Every once in a while, there comes along an example of creativity that makes you wish you’d never praised one other thing, since so many of the words you might choose in exaltation have been made less by being applied elsewhere. This is such a moment.

An Education is such a film.

There is nothing new here. A naïve high school girl dreams of a sophisticated life outside of the stifling realities that have been her world. She’s 16, smart enough to dream of Oxford and pretty enough to catch the eye of a grifter. She believes that smoke and mirrors are sophistication and reality. There’s a montage of Paris with dancing and wine and romantic music — even the obligatory nuns in habits — to underline the seduction of the Russian roulette that lovers have been playing since the Bible became a bestseller: sex at the possible price of your soul.

Talk of nuns though is enough to remind us that God is in the details. I want to say nothing more about this movie than if you have ever reacted to a painting because it was so perfectly composed as to make you feel the artist knew precisely why we were given eyes, you will understand why you must see this.

The actors with the most screen time (Carey Mulligan and Peter Sarsgaard) could retire with fully realized careers after doing this one film, but so-called supporting roles — the extraordinary portrayal by Alfred Molina and the tiny role that is Emma Thompson’s — would be reason enough not to miss it.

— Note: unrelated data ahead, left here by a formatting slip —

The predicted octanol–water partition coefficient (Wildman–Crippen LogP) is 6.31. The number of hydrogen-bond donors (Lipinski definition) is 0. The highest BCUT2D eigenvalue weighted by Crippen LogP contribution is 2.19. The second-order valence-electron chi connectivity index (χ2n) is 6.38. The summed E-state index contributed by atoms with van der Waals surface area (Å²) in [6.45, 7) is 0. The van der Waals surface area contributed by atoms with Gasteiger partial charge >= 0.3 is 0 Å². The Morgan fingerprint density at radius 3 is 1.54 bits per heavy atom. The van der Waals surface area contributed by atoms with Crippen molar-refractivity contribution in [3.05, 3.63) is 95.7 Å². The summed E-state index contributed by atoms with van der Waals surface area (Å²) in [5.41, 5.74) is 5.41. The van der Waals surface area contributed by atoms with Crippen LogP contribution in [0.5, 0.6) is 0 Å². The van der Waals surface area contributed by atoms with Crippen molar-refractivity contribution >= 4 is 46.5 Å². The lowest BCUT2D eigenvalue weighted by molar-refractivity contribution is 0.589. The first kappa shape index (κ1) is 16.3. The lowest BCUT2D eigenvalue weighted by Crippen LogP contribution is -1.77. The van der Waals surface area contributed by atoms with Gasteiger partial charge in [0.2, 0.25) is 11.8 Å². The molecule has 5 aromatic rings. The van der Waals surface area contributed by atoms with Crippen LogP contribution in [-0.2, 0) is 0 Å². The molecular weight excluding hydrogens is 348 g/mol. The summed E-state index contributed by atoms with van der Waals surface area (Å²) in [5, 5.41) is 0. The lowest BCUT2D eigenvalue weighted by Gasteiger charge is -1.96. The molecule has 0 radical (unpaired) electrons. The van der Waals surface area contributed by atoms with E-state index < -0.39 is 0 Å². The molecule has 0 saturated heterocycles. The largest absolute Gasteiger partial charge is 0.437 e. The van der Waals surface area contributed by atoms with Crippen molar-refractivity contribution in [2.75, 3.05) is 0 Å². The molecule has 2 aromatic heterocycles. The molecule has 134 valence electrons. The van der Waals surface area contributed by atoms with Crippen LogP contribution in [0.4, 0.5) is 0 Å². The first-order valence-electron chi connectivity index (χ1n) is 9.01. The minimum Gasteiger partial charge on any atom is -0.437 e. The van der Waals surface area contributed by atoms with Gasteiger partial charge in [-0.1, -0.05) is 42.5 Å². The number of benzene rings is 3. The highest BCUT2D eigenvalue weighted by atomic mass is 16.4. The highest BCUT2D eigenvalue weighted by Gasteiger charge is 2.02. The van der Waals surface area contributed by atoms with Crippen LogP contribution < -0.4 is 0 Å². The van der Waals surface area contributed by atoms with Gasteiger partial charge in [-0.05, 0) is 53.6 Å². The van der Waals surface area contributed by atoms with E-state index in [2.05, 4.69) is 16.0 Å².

It is so simple a story, really, and so complicated a reality—one every single one of us knows. I guarantee you will think about your own education no matter where it took place and even expect you might weep over the gift of having lived long enough to see the tragedy of the ordinary change into the possibilities that have become the everyday. Yes, this adaptation of the virtuoso Nick Hornby’s novel (the screenplay is Hornby’s also) runs deep, but the surface of it is enough to remind you of being a girl even if you were nothing like this one and, even better, to offer you reasons to be grateful that you are a woman here and now.

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  • Morgan October 16, 2009 at 6:10 am

    Actually, only the screenplay is Hornby’s. The story itself is based on a memoir by Lynn Barber.

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